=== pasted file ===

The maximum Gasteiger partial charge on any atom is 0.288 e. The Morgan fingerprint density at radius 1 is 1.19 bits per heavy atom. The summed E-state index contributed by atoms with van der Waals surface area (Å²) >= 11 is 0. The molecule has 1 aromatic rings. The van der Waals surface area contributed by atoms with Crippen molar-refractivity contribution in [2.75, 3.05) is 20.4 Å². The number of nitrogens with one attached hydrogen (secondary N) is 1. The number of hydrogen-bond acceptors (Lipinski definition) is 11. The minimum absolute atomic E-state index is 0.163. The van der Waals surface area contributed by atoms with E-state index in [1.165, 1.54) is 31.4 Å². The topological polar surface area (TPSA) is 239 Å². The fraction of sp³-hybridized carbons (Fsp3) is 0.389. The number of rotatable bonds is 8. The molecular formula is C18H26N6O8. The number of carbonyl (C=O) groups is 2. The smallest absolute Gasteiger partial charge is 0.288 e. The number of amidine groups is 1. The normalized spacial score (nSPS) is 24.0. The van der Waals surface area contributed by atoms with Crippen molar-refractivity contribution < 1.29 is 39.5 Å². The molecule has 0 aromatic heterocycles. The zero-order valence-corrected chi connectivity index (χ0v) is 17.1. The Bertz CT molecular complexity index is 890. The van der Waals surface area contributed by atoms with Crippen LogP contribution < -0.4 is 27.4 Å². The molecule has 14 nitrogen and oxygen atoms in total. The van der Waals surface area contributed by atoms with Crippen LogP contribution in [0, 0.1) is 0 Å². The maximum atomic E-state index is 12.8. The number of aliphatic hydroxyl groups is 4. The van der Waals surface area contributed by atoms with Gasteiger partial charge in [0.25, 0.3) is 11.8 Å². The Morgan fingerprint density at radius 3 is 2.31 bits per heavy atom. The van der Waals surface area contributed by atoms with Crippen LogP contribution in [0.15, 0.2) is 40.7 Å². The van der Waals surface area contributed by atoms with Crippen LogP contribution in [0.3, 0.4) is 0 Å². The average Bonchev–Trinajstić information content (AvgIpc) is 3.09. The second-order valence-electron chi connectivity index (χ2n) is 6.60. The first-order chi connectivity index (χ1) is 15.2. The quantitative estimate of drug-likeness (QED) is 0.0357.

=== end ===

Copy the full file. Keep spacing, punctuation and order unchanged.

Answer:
The maximum Gasteiger partial charge on any atom is 0.288 e. The Morgan fingerprint density at radius 1 is 1.19 bits per heavy atom. The summed E-state index contributed by atoms with van der Waals surface area (Å²) >= 11 is 0. The molecule has 1 aromatic rings. The van der Waals surface area contributed by atoms with Crippen molar-refractivity contribution in [2.75, 3.05) is 20.4 Å². The number of nitrogens with one attached hydrogen (secondary N) is 1. The number of hydrogen-bond acceptors (Lipinski definition) is 11. The minimum absolute atomic E-state index is 0.163. The van der Waals surface area contributed by atoms with E-state index in [1.165, 1.54) is 31.4 Å². The topological polar surface area (TPSA) is 239 Å². The fraction of sp³-hybridized carbons (Fsp3) is 0.389. The number of rotatable bonds is 8. The molecular formula is C18H26N6O8. The number of carbonyl (C=O) groups is 2. The smallest absolute Gasteiger partial charge is 0.288 e. The number of amidine groups is 1. The normalized spacial score (nSPS) is 24.0. The van der Waals surface area contributed by atoms with Crippen molar-refractivity contribution < 1.29 is 39.5 Å². The molecule has 0 aromatic heterocycles. The zero-order valence-corrected chi connectivity index (χ0v) is 17.1. The Bertz CT molecular complexity index is 890. The van der Waals surface area contributed by atoms with Crippen LogP contribution < -0.4 is 27.4 Å². The molecule has 14 nitrogen and oxygen atoms in total. The van der Waals surface area contributed by atoms with Crippen LogP contribution in [0, 0.1) is 0 Å². The maximum atomic E-state index is 12.8. The number of aliphatic hydroxyl groups is 4. The van der Waals surface area contributed by atoms with Gasteiger partial charge in [0.25, 0.3) is 11.8 Å². The Morgan fingerprint density at radius 3 is 2.31 bits per heavy atom. The van der Waals surface area contributed by atoms with Crippen LogP contribution in [0.15, 0.2) is 40.7 Å². The van der Waals surface area contributed by atoms with Crippen LogP contribution in [0.3, 0.4) is 0 Å². The average Bonchev–Trinajstić information content (AvgIpc) is 3.09. The second-order valence-electron chi connectivity index (χ2n) is 6.60. The first-order chi connectivity index (χ1) is 15.2. The quantitative estimate of drug-likeness (QED) is 0.0357.